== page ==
Coronavirus UK: Outbreaks at FORTY food processing plants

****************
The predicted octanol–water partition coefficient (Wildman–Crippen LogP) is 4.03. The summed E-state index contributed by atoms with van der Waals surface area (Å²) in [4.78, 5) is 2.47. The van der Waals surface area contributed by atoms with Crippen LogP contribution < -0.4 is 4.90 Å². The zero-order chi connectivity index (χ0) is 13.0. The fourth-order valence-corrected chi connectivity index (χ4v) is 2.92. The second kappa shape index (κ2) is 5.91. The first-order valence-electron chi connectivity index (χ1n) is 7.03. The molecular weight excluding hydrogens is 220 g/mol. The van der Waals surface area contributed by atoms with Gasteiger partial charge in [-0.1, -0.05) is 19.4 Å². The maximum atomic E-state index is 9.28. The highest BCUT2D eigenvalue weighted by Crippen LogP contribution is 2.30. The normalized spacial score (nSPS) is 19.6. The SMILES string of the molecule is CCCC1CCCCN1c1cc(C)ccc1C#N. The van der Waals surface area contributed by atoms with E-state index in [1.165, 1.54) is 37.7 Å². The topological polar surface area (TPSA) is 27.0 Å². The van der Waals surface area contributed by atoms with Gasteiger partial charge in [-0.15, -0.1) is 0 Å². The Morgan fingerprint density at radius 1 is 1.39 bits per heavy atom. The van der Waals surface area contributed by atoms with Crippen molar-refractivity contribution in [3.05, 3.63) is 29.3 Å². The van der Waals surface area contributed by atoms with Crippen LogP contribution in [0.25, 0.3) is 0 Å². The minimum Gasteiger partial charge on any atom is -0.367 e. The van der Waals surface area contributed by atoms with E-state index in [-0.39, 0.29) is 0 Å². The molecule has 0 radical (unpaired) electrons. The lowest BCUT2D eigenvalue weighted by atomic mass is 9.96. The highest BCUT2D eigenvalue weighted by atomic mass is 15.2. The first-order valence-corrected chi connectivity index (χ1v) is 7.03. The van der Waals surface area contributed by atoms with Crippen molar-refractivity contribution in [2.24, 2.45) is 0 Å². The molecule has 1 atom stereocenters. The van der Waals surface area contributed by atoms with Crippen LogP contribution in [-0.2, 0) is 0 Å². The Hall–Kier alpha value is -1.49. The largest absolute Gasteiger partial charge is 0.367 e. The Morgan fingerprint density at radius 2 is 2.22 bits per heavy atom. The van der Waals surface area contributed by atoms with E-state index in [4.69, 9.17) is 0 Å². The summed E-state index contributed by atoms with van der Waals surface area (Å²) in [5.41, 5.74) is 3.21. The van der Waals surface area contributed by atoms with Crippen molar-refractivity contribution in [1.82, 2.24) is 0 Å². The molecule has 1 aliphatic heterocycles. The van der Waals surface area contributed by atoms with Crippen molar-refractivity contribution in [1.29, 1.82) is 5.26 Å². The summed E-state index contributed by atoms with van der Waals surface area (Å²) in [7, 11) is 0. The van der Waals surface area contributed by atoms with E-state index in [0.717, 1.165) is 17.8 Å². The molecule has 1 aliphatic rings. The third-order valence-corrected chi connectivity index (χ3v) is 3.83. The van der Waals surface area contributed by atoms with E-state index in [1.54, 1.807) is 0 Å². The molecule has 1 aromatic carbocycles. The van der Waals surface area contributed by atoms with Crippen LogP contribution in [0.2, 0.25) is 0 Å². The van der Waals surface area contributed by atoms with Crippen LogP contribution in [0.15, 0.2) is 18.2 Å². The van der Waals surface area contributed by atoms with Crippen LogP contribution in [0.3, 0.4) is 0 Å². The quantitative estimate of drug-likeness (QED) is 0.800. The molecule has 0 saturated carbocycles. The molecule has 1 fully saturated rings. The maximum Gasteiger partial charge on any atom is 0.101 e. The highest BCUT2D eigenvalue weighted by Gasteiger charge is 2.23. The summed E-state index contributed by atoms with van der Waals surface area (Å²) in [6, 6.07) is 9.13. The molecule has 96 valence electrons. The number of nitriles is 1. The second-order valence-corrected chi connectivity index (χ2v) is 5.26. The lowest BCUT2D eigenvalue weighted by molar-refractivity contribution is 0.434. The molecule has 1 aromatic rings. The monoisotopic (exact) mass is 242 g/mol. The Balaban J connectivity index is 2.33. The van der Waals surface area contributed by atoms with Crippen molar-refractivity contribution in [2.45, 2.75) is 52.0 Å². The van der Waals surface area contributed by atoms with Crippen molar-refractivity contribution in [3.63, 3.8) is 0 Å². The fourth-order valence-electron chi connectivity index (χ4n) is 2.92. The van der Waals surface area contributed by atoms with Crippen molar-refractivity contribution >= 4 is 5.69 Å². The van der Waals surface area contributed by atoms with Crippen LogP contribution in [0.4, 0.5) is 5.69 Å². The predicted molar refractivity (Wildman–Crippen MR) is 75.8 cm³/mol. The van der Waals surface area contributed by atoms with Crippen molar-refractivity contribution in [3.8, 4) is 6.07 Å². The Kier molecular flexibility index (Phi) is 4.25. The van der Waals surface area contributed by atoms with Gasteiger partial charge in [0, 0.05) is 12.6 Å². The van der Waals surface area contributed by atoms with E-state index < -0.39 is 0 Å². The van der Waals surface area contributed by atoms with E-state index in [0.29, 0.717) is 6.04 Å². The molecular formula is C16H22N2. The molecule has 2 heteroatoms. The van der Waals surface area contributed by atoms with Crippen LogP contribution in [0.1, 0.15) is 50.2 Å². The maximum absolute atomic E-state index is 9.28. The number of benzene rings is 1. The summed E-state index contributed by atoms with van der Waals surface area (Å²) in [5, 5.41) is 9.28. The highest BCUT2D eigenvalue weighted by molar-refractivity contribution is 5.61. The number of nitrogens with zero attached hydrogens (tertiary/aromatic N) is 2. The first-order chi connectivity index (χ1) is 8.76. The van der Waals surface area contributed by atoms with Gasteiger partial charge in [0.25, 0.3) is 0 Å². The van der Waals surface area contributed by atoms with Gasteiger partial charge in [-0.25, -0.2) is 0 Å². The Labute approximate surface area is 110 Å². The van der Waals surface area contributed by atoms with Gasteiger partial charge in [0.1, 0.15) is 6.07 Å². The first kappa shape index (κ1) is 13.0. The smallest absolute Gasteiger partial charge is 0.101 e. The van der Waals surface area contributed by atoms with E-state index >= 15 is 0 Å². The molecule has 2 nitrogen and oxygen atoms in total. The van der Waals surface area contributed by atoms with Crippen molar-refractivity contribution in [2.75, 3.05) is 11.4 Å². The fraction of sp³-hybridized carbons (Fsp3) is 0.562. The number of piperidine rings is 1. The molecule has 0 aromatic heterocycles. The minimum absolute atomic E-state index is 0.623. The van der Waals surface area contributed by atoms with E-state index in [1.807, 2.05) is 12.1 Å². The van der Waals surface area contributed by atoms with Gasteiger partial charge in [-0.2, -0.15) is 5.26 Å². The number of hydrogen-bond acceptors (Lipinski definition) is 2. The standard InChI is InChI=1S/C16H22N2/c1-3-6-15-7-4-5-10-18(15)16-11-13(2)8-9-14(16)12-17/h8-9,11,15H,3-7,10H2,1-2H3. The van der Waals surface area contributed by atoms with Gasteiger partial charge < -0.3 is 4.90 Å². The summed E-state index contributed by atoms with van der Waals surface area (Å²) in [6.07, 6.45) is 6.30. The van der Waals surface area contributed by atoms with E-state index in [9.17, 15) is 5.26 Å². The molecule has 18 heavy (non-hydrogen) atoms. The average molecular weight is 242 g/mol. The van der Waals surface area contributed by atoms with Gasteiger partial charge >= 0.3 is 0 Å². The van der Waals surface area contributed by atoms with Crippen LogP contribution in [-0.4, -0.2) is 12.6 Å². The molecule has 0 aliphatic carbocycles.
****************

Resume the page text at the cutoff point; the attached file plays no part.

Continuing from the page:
Marks and Spencer has been hit with a sandwich shortage after its supplier was forced to close its factory amid a surge in coronavirus cases among workers. Greencore, which manufactures own-label sandwiches for the retailer, announced a temporary closure of its Northampton plant on Friday for at least two weeks after 292 staff tested positive for the virus.The move has left refrigerated aisles empty of lunchtime favourites like prawn mayonnaise, BLT, and chicken salad for shoppers and office workers around the country.Sandwich fridges at some branches have also pictured with blinds pulled over them, with supermarket staff fixing a note on nearby empty shelves blaming supply issues for the lack of choice.The note reads: ‘We are sorry for the lack of availability across our sandwich range. We are working hard to get them back in stock as soon as possible.’ Only Cheese and Onion, Tuna and Sweetcorn and Free Range Egg Watercress sandwiches were available today at the retail giant’s High Street Kensington station branch. One M&S branch in Eltham, south east London received a solitary tray of sandiwches on Tuesday to last the whole day.The store was completely out of stock by the 1pm rush hour and soups had to be moved to fill the empty space with not a single slice of bread in sight.An M&S spokesperson admitted the retailer had to switch to alternative suppliers following the Greencore closure and said it had to prioritise its more popular sandwiches to ensure there would products on the shelves today. They insisted the shortage would be resolved ‘within days’ and told MailOnline: ‘We are working closely with our suppliers to source from alternative sites to help protect availability of our most popular lines for customers.’However, a staff member told one hungry shopper their stocks would not be back to normal for the rest of the week, but hoped the supply issue would be resolved by early next week.The supply shortage comes in the midst of a Covid crisis plaguing Britain’s food plants, with the head of the Food Standards Agency revealing there are at least 40 active outbreaks in factories in England alone – with more recorded in Scotland, Wales and Northern Ireland.Dr Colin Sullivan, Chief Operating Officer at the FSA, admitted the figure is not comprehensive, and may be higher, but said: ‘The number that I mentioned, was one we are content to make public. It is a small number of a big total.’A huge chicken factory in Norfolk is the latest plant forced to close after 75 workers tested positive for coronavirus. It resulted in 350 families put into Covid isolation.Banham Poultry, in the village of Attleborough, voluntarily agreed to close its cutting room following an outbreak of the virus. The first case of Covid was reported last Friday, when one worker said they felt unwell. By Monday, seven out of 15 tested were found to have the virus. Almost 400 workers have now been tested, though officials claim that any potential geographical spread of the virus from Banham Poultry is low.  It comes as:Matt Hancock chairs a meeting on local lockdowns amid fears Birmingham could be next to face tougher restrictions; The Health Secretary earlier insisted that £13 a day is enough for low-paid workers in COVID-hit areas to survive on as they self-isolate;Europe’s second wave continues with France’s Covid-19 R rate hitting 1.4, Spain topping the US in cases per million and Italy recording its highest daily case toll since May; Ministers are expected to make a decision tonight on whether to add Switzerland, the Czech Republic or Jamaica to the UK’s quarantine travel list; Fears of flu and Covid-19 straining the NHS this winter grow as data shows number of at-risk adults getting free influenza jab is the lowest in eight years; CBI boss Carolyn Fairbairn demanded Boris Johnson leads UK firms back to work to revive the struggling economy;Footfall in town and city centre streets has stagnated in recent weeks, figures from the Office for National Statistics (ONS) revealed this morning.  Only a few sandwiches are available at the M&S branch at High Street Kensington after a plant that supplies the retailer closed amid a surge in coronavirus cases The High Street Kensington station branch fixed the following message on its sandwich stall, informing customers that the lack of availability was down to issues  Banham Poultry in the village of Attleborough will shut its cutting room tomorrow morning as the factory voluntarily agrees to close following an outbreak of coronavirus Some sandwich sections, such as this one on Kensington High Street, appear to have been covered up following the coronavirus outbreak in a plant that supplies M&S with sandwichesThe outbreak has however sparked fears that Norfolk will be plunged back into a local lockdown – with the county the subject of a government review later today.   Customers today hit out at the sandwich shortage at M&S. One customer wrote on Twitter: ‘Well Covid has finally had a significant impact on my life @marksandspencer this morning and NO SANDWICHES due to an outbreak at their factory. Normal service to be resumed soon.’ A second added: ‘My son ordered sandwiches for after his father-in-law’s funeral. You lot let him down. Shameful.’ While a third said: ‘ Can someone please explain to me @marksandspencer as too why when asked there has been no deliveries in sandwiches for 3 days in the @brentcross_sc branch? A little embarrassing.’    Sandwich platters usually available to buy online and collect in store have been removed from the ‘food to order’ section of the M&S website and marked as out of stock.Charlotte Lorimer wrote: ‘@marksandspencer have you stopped doing your sandwich platters? I can’t see them on line?’ and was told to check the food to order range ‘again soon’. Chilled and damp interior with ultraviolet light: Why meat plants are a hotbed for coronavirus outbreaksThe virus thrives in cold, damp and indoor environments, particularly on cool surfaces.The lack of a breeze or ultraviolet light from the sun means the moisture remains and can’t be killed off inside food processing plants.Furthermore, social distancing is particularly difficult in workplaces with a busy production line meaning the virus is likely to spread more easily.Loud machinery also forces people to raise their voices and researchers say situations where people have to shout result in an increased risk of projecting the virus to others.It’s not just in the UK where a trend has been seen, either, after hundreds tested positive in a Berlin slaughterhouse, while a wet market in Wuhan is believed to have been at the heart of a huge number of infections early on in the crisis.   Greencore, which employs more than 2,100 people at its Northampton factory, initially intended to continue operating despite rocketing cases.But the company announced its East Midlands base would shut on Friday ‘as a result of the ongoing COVID-19 outbreak in the Northampton area and at the site’.Staff and members of their households will now self-isolate for 14 days as a precautionary measure.Greencore said it was working ‘to bring the site back safely into production as soon as possible’ and would move sandwich production to different factories to prevent rationing.A spokesman for the food group said: ‘We have moved a proportion of production from the Northampton facility to other sites within the Greencore network, and are working with the affected customer to help mitigate any shortfall.’Britain has been hit by a food processing crisis after an outbreak of coronavirus cases. Other major food producers, such as Cranswick and 2 Sisters Food Group, have also closed plants following a surge in cases among staff. Experts have suggested the cold conditions inside the plants may be conducive to the spread of the virus.Although the FSA’s statement only mentions factories in England, there have already been cases of plants closes in Scotland, Wales and Northern Ireland.A chicken processing plant run by 2 Sisters in Coupar Angus, Scotland, has seen the number of cases among its staff pass well over 100, forcing it to close, while a facility run by Cranswick in County Antrim became the first in Northern Ireland to be shut down because of a surge in cases. Plants in Anglesey and Wrexham in Wales were among the first in the UK to register a crisis in cases among staff, forcing them to close.  FSA boss Dr Sullivan is a member of a taskforce set up by the food and farming department, DEFRA, which also includes Public Health England (PHE) and the Health & Safety Executive. (HSE)He argued the figure of 40 active outbreaks in England should be seen as small when set against the total number of food processing plants.He told the board: ‘To put the figures in context, across England, Wales and Northern Ireland there are more than 20,000 food processing plants. Only a very small number have been impacted. ‘We are always going to have a number of these as long as Covid is present, given the many factors that are present in food processing plants; the conditions, the aerosol issues, the way people work close by each other, the fact that staff in plants sometimes live together, sometimes travel together. All those issues need to be managed.’Some of these – outbreaks – will be higher profile than others and with improved testing and apps coming on, one hopes the numbers will reduce.’The FSA’s chief executive, Emily Miles, stressed there is no need for alarm, saying: ‘The risk of transmission of Covid-19 through the consumption or handling of food, or food packaging, remains very low. Only a few sandwiches appear to be available for M&S customers at its Kensington High Street branch, following the closure of a plant that supplies the retailer’There have been a small number of Covid 19 outbreaks associated with meat and food processing places and we have been supporting the Health & Safety Executive, Public Health England, Public Health Wales and other bodies in their work to deal with those.’She added: ‘The FSA has to be here to tell the truth about food. People need to be able to turn to us and get the facts about food and Covid 19. The risk assessment led by our very brilliant scientists, who have been assessing and re-assessing the evidence that we are learning about Covid 19 is saying that the risk is extremely low.’The latest outbreak in Norfolk has driven fears of a local lockdown in the area, despite Dr Louise Smith, director of Public Health England in Norfolk, ruling one out.She said: ‘At this point what we are doing is a very specific localised lockdown to a very specific setting, the who work there and their households.’We do not anticipate the need for a geographical or town-based lockdown at this stage and we would only move to that kind of measure if we were getting evidence of spread in the general public that could not be linked to a specific location, such as this outbreak.’We are not at that level at this stage and the background level of infection in Norfolk outside of this outbreak is low.’ However, the Government could decide in its review today to overrule local chiefs and shut the chicken factory completely.  The outbreak has sparked fears that Norfolk will be plunged back into lockdown – with the county the subject of a central government review today Dr Louise Smith, director of Public Health England in Norfolk, told the Eastern Daily Press that she was ruling out an immediate local lockdown in the countyNorfolk County Council is understood to be considering whether they need to speak with other meat factories in the county.In a statement yesterday, Banham Poultry’s managing director Blaine van Rensburg said the management team was working to prevent any further spread.’The safety of our staff, customers and the wider public is really important to us and we are working with public health authorities to make sure we are doing absolutely everything we can and following all of the correct procedures,’ he said. Norfolk County Council, which sent letters to 450,000 Norfolk homes just last week reminding people that coronavirus was ‘still with us’, urged people concerned about contracting the virus is to ‘remember the basics’.  Up to 30 Plymouth teenagers may have brought Covid-19 back with them from Greek holiday after 11 tested positive for virus  Up to 30 teenagers in Plymouth could be infected with coronavirus after returning from a holiday in Greece, the city’s council confirmed.Plymouth’s public health team is dealing with a coronavirus outbreak that could involve up to 30 young people who returned from the Greek island Zante last week.At least 11 members of the group, all around the ages of 18 and 19, have tested positive for the virus since returning from Greece, Plymouth City Council confirmed.Greece is not currently included on the list of countries subject to the UK’s quarantine restrictions. Steve Morphew, leader of the opposition Labour group at Norfolk County Council, said: ‘This outbreak shows the critical importance of making sure we learn the lessons and ensure there are enough resources to respond swiftly.’We know delays are costly in every sense so we must make sure our public health team can do the job we need from them. ‘Attleborough mayor Philip Leslie said he had expected to see an increase in confirmed cases, but moved to reassure the town’s residents.He said: ‘They have tested all 300 staff which I think has been exceptional – we are very grateful for public health England, their quick response and the way they have escalated resources to tackle it. However, it will raise eyebrows within the community to see such a large number of confirmed cases.  ‘So the main thing for us as a town council, is to keep on top of the situation and reassure that residents it seems to be isolated at Banham Poultry alone. ‘We will remain vigilant and keep following government guidance. But we also need to have good practice within our homes as well. ‘People are becoming a little lax and don’t follow rules in their own homes.’We need to work hard at recognising that this is still a real issue. ‘We don’t have the vaccine in place yet or the long-term solution so we need to treat it as seriously we did a few months ago. We as a community are keeping our ears to the ground and ready to act on advice that comes.’   As news has emerged of food factories around the world experiencing outbreaks of Covid-19, experts have suggested conditions inside the plants may be conducive to the spread of the virus.  Workers at a meat processing plant (stock image). Dr Sullivan added there was some evidence that food processing plants could be more susceptibly to outbreaks of the disease Greencore in Northampton said nearly 300 staff there have tested positive for Covid-19 and are self-isolatingDr Simon Clarke, a cellular microbiologist at the University of Reading, told MailOnline that it was notable that food factories seemed to have been the centre of outbreaks more than other factories where people might be close together.He said: ‘There are problems in this country, in Germany, in the United States. There is something common between them – it’s not happening in engineering or clothing factories where you also might expect people to be in close proximity to one another.’One assumes – but it’s just an idea – that the cold environment makes people more susceptible to the virus. ‘Cold weather irritates the airways and the cells become more susceptible to viral infection.’ Dr Chris Smith, a virologist at the University of Cambridge, said on LBC ‘temperature is going to play a part’.He explained: ‘When I’m breathing I’m blowing out droplets of moisture from my respiratory tract and the virus which is growing in there would be packaged up in the droplets.  It comes as Britain yesterday recorded 16 more coronavirus deaths as Scotland’s six-week run of no fatalities was ended with the announcement of two new victims’Now the droplets will hover for a period of time in the air and then sink to the ground… and if it’s very dry, cold air – and cold air carries less moisture, remember – the droplets will stay smaller and stay airborne for longer. ‘If it’s very humid, moisture joins them, makes them bigger and heavier, and they fall and they drop out of circulation faster – so temperature could be a factor.’Sunlight is also known to degrade viruses and make them less able to survive on surfaces that are exposed to UV light.Rays of sunlight are thought to damage the genetic material inside the virus, making it less able to reproduce and killing it faster. Professor Calum Semple, a disease outbreak expert at the University of Liverpool, told The Telegraph that cold, sunless food factories are ideal conditions.He said: ‘If I wanted to preserve a virus I would put it in a cold, dark environment or a cool environment that doesn’t have any ultraviolet light – essentially a fridge or a meat processing facility…’The perfect place to keep a virus alive for a long time is a cold place without sunlight.’ But the temperature alone does not appear to be a controlling factor in coronavirus outbreaks. Dr Michael Head, a global health researcher at the University of Southampton, said he thought close proximity was most likely to be behind the factory outbreaks.He said: ‘Whilst refrigeration may be a contributory factor to the spread of the virus, the key factors are likely to be the number of people close together in indoor conditions. ‘Some of these factories have onsite or nearby accommodation where there are several people in each dormitory, they may be transported on a bus to the site of work, and they will be indoors together all day.’Levels of adherence to measures such as washing hands is uncertain and there is unlikely to be widespread use of PPE.’